Radiant Daughters: Fictional American Women

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Greenwood Press, 1986 - Literary Criticism - 212 pages
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In her examination of women characters created by American novelists from the 1940s through the 1980s, Thelma Shinn traces the emergence of new definitions of self and society as reflected in both the fictional characters she considers and in society as a whole. She argues that the social dislocation resulting from American involvement in World War II and the repercussions from that dislocation in American society initiated a cycle of growth in women that is accurately mirrored in the fiction of the period. Selecting more than 125 works of fiction, she examines the images of women and their lives created by both men and women writers. Particular attention is paid to the female self-images that have come to us through the writing of Eudora Welty, Carson McCullers, Ann Petry, Jean Stafford, Hortense Calisher, Shirley Jackson, and Joyce Carol Oates.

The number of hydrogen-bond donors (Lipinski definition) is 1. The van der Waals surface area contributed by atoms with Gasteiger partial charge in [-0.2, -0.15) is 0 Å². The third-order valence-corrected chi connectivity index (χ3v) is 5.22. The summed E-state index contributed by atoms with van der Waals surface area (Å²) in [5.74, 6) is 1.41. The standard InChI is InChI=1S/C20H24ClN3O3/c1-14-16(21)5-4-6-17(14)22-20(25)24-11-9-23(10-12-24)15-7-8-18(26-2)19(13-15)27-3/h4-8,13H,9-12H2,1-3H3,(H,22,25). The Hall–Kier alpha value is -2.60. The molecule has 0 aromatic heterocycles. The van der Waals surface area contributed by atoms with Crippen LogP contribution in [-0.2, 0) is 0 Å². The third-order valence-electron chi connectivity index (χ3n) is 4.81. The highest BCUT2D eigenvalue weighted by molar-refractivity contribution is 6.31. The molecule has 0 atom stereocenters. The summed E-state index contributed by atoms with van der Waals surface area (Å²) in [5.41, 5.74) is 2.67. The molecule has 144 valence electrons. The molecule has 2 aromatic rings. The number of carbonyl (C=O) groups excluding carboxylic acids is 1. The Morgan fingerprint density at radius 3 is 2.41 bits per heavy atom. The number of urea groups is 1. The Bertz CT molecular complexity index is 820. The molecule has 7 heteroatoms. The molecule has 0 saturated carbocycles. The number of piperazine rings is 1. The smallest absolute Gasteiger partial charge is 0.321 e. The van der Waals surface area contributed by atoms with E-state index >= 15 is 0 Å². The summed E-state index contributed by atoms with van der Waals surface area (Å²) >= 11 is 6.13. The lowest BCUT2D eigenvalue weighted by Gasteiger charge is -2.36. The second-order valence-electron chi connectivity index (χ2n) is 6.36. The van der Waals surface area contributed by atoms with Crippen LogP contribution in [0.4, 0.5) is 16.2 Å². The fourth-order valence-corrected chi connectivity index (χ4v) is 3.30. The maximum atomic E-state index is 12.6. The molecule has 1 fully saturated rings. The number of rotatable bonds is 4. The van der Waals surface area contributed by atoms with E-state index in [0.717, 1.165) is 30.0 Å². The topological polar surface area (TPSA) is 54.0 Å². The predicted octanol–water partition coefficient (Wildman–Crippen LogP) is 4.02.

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Contents

Fiction of the 40s
13
Fiction of the 50s
75
Fiction of the 60s
125
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About the author (1986)

inn /f Thelma /i J.

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